The group said the true number of deaths in sea crossings to Europe, counted at 3,521 this year alone by the United Nations, may never be known as 2016 remains on course to be the deadliest year on record.

On Monday, Doctors Without Borders (MSF) described horrific scenes in chaotic rescues of 11 separate boats over seven hours, including the death of a pregnant woman.

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Refugees struggle not to drown as they wait to be rescued in the Mediterranean Sea, north of Libya on 4 October 2016. (AFP/Getty Images)

“When we arrived to our second rescue this morning, people were in the water and some were close to drowning. It was a horrific site”, said Nicolas Papachrysostomou, MSF’s field coordinator on the Dignity I vessel. 

“People were frightened and many of them were suffering from fuel burns, particularly women and children. 

“Devastatingly, as we were heading to the [medical evacuation point] our critical patient, a pregnant woman, died. 

“It is just unacceptable that in 2016, these people are left with no other choice than making this dramatic and deadly journey.”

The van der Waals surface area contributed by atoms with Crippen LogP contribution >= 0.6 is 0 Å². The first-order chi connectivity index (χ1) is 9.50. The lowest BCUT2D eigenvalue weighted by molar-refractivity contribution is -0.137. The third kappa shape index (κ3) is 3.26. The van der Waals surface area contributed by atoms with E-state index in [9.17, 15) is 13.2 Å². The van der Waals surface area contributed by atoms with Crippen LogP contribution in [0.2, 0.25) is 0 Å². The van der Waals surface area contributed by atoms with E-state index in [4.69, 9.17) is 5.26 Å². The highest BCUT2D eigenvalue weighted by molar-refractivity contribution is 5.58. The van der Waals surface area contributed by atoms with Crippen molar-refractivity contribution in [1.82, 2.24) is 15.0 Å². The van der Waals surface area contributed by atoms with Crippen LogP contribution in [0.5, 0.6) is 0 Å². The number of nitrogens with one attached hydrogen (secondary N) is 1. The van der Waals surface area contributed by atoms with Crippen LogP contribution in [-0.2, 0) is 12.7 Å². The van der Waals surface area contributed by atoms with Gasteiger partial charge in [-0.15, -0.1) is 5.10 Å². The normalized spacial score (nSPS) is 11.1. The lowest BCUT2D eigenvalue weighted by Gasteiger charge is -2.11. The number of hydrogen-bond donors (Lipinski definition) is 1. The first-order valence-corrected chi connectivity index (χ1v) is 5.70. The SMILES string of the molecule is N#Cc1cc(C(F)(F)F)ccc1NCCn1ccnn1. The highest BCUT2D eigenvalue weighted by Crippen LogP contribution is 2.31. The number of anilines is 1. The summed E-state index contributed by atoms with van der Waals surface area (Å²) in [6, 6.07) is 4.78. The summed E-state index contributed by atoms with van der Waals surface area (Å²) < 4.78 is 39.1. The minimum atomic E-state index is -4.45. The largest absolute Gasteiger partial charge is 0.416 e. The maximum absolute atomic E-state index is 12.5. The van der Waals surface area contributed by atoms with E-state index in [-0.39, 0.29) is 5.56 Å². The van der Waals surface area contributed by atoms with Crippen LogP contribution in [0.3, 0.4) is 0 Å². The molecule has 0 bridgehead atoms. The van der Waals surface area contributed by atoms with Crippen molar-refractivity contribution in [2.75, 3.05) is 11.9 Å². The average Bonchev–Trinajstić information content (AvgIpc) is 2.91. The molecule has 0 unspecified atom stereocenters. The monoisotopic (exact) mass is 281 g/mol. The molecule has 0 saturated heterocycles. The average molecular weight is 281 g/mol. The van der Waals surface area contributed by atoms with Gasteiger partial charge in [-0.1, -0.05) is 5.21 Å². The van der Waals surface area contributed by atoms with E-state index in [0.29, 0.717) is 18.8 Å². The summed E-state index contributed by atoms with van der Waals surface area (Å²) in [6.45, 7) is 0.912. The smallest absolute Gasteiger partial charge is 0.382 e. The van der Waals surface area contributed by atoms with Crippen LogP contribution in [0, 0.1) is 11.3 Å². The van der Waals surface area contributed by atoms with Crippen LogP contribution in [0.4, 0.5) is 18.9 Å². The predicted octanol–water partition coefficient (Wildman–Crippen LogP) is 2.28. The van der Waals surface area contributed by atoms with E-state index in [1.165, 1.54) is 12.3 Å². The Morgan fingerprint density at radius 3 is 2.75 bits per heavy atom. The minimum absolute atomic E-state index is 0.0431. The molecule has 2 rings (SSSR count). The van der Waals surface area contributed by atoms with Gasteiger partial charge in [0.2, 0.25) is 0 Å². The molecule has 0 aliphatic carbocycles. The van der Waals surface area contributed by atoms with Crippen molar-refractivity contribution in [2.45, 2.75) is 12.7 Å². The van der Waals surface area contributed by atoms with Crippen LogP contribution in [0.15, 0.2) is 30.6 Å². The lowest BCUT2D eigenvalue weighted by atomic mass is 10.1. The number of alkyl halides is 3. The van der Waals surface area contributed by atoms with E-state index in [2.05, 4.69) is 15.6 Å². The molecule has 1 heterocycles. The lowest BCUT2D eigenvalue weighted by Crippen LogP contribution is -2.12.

It is common for women and girls to be raped by people smugglers during their journey to Libya, frequently arriving at their destination several months pregnant.

Footage released by the Italian coastguard showed men, women, children and babies backed on to dozens of boats before being rescued, passing out on the deck from exhaustion and days without food and water.

With the migrant route over the Aegean Sea virtually closed by the controversial EU-Turkey deal, which is seeing refugees intercepted, detained in Greece and threatened with deportation,  the Central Mediterranean has once again become the dominant route to Europe.

Ruthless traffickers exploiting widespread lawlessness since the Libyan civil war have made the country the launching point for most of the treacherous journey, making the patch of sea the deadliest crossing in the world.

At least 142,000 migrants have reached Italy since the start of the year – compared to 154,000 in the entire of 2015 - and around 3,100 have died making the perilous trip. 

The vast majority of refugees reaching the country come from African nations including Nigeria, Eritrea, Guinea, Gambia, Sudan, the Ivory Coast and Somalia.

The European Union temporarily waived a regulation requiring asylum seekers to be registered in their country of arrival as the refugee crisis mounted last year, with Italian authorities continuing to struggle to identify, fingerprint and accommodate those arriving.

Plans were drawn up to distribute asylum seekers around the EU according to a quota system but many countries, including the UK, have refused to take part in the scheme.

Francesco Rocca, president of the Italian Red Cross, said: “Without clear solutions to the migration phenomenon at a European and international level, the tragedy of the loss of human life at sea will continue, as our teams can sadly testify. 

“It is not the sea that kills migrants, but rather the world’s indifference to their plight.”